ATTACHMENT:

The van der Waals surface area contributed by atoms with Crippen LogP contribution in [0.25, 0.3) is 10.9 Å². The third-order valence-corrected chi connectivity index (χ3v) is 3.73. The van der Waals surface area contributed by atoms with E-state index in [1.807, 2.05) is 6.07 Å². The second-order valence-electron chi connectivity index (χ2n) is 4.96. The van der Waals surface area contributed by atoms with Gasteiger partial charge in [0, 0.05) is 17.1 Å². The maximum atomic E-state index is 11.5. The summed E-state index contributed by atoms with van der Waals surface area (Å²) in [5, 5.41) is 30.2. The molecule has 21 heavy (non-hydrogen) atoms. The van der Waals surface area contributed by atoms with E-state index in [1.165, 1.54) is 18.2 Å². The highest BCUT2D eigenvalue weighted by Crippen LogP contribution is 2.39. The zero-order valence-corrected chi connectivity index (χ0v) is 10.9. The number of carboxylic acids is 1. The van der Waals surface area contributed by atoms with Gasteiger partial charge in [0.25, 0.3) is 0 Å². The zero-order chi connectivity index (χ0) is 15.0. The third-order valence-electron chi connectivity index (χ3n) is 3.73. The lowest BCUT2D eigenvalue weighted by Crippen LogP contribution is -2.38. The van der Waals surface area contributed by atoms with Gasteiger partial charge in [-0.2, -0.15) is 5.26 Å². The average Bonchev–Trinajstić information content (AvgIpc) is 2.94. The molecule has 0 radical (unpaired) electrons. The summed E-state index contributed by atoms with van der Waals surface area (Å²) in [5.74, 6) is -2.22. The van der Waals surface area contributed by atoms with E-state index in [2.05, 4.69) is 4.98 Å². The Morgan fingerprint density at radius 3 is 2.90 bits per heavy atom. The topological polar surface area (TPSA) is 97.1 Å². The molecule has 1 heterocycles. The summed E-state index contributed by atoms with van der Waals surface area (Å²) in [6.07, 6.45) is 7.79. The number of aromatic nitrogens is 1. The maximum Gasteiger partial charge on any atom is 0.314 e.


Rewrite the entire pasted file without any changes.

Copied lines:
The van der Waals surface area contributed by atoms with Crippen LogP contribution in [0.25, 0.3) is 10.9 Å². The third-order valence-corrected chi connectivity index (χ3v) is 3.73. The van der Waals surface area contributed by atoms with E-state index in [1.807, 2.05) is 6.07 Å². The second-order valence-electron chi connectivity index (χ2n) is 4.96. The van der Waals surface area contributed by atoms with Gasteiger partial charge in [0, 0.05) is 17.1 Å². The maximum atomic E-state index is 11.5. The summed E-state index contributed by atoms with van der Waals surface area (Å²) in [5, 5.41) is 30.2. The molecule has 21 heavy (non-hydrogen) atoms. The van der Waals surface area contributed by atoms with E-state index in [1.165, 1.54) is 18.2 Å². The highest BCUT2D eigenvalue weighted by Crippen LogP contribution is 2.39. The zero-order valence-corrected chi connectivity index (χ0v) is 10.9. The number of carboxylic acids is 1. The van der Waals surface area contributed by atoms with Gasteiger partial charge in [0.25, 0.3) is 0 Å². The zero-order chi connectivity index (χ0) is 15.0. The third-order valence-electron chi connectivity index (χ3n) is 3.73. The lowest BCUT2D eigenvalue weighted by Crippen LogP contribution is -2.38. The van der Waals surface area contributed by atoms with Gasteiger partial charge in [-0.2, -0.15) is 5.26 Å². The average Bonchev–Trinajstić information content (AvgIpc) is 2.94. The molecule has 0 radical (unpaired) electrons. The summed E-state index contributed by atoms with van der Waals surface area (Å²) in [5.74, 6) is -2.22. The van der Waals surface area contributed by atoms with E-state index in [2.05, 4.69) is 4.98 Å². The Morgan fingerprint density at radius 3 is 2.90 bits per heavy atom. The topological polar surface area (TPSA) is 97.1 Å². The molecule has 1 heterocycles. The summed E-state index contributed by atoms with van der Waals surface area (Å²) in [6.07, 6.45) is 7.79. The number of aromatic nitrogens is 1. The maximum Gasteiger partial charge on any atom is 0.314 e.